Upon watching last week’s market, we’re reminded of the words of baseball legend Yogi Berra when he said, “It’s like déjà vu all over again.” March futures, in yet another valiant attempt to move above ninety cents, met strong resistance in the form of grower selling and failed to do so. However, unlike other unsuccessful tries, it found the strength to hold on and remain in the upper end of the trading range. Encouragingly, prices were all but unchanged with March closing at 86.89, nineteen points above where it started. Strong export sales and a change of course by managed funds provided underlying support.
Export sales for the second consecutive week exceeded 225,000 bales. At word of this, prices quickly ran up over 200 points before pulling back for only a minimal gain. Not surprising as there is growing doubt whether such a sales pace can be continued. In addition, shipments are becoming a major concern. Shipments last week totaled only 177,900 bales, well short of the weekly average needed to meet export estimates. Thus far, sales cancellations have been insignificant, this week only 6,200 bales. However, if this lackadaisical pace doesn’t pick up we could be looking at sizeable cancellations in the future. Even so, it’s worth noting China was the primary buyer and shipping destination.
There is little doubt our economy is losing steam. The GDP, the broadest measure of economic activity, grew at an annualized rate of 2.9% in the 4th quarter, down from 3.2% in Q3. Its obvious consumers aren’t going to their billfolds quite like before. Excluding food and energy, personal consumption expenditures in December grew at its slowest annualized rate since October 2021. The question becomes, with the Fed hell-bent on curbing inflation at all costs, will their efforts culminate in a soft landing or lead us into a deeper recession? A host of warning signs seem to suggest the latter. Aside from a decline in consumer spending, high borrowing costs have shrunk the housing market an astounding 27 percent. Even big business seems to be hunkering down for tougher times as their investments rose only 0.7% in the fourth quarter compared to a 6.2% growth the quarter before. Finally, a strong labor market, previously the economy’s life preserver, is showing signs of weakness as non tech companies are now announcing layoffs, including IBM, Dow, SAP, and 3M. As job growth further declines it will exact an even heavier toll on the consumer and subsequently the demand for cotton.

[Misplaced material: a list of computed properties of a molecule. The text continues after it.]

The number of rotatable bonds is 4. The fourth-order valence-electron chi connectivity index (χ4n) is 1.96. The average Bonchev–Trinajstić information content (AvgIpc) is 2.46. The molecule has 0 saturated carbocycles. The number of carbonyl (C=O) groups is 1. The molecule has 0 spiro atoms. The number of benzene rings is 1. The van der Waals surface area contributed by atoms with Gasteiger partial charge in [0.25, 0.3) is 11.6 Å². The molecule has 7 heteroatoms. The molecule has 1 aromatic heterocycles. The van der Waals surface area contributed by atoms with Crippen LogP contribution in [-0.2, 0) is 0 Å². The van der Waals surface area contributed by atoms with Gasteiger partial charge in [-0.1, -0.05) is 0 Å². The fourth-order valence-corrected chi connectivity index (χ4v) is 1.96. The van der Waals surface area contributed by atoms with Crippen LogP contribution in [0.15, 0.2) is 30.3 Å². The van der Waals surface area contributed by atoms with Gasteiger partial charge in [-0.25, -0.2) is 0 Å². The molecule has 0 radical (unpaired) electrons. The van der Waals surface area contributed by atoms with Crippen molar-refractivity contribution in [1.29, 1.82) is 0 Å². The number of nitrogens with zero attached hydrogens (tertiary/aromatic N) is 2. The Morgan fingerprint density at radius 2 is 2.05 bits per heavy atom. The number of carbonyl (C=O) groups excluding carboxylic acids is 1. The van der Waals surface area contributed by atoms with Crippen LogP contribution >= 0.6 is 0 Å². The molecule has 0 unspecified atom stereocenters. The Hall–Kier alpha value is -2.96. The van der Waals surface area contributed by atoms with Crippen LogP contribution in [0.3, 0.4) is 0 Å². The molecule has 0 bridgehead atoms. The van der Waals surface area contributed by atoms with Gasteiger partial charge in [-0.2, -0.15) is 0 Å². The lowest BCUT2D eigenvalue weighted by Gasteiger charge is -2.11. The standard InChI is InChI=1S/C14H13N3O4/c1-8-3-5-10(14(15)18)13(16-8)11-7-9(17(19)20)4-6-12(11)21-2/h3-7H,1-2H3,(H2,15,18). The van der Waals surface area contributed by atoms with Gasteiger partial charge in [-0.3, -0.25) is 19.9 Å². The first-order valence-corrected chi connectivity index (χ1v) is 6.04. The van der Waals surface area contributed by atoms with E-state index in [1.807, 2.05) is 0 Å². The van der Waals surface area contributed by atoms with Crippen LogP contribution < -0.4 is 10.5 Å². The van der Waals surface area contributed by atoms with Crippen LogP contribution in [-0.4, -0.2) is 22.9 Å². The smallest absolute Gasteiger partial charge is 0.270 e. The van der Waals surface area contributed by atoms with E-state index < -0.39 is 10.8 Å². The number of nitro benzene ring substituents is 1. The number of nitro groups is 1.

Where to from here? Look for more range-bound trading this week as any upward momentum will once again be stifled by grower selling. Much needed is a push by the specs or mill fixations. It was encouraging to see managed funds/specs reverse course last week shifting from a net short position to net long an equivalent of 700,000 bales. Even so, still considered on the sidelines, there is little incentive for them to enter the market. The Fed meets on Tuesday and Wednesday where fireworks are always possible. A quarter-point interest rate hike is expected, thus barring anything different markets will most likely turn a blind eye. With many having sold all their 2022 crop, attention shifts to new crop prices. December futures yet has a life of its own instead is moving in concert with old crop. For the last three months, it too has been trading range bound from a low of 75 cents to a high of almost 87 cents, closing Friday at 85.58. Considering all the uncertainties surrounding new crop, such as planted acres, questionable demand, potentially worsening economic conditions we would advise setting an initial forward pricing target in the upper 80’s, just shy of 90 cents. Then as the market moves higher, price cotton on a scale-up. At Choice Cotton, we offer forward contracts with a very competitive basis and premiums for quality. Please contact us if we can be of assistance, at 334-365-3369.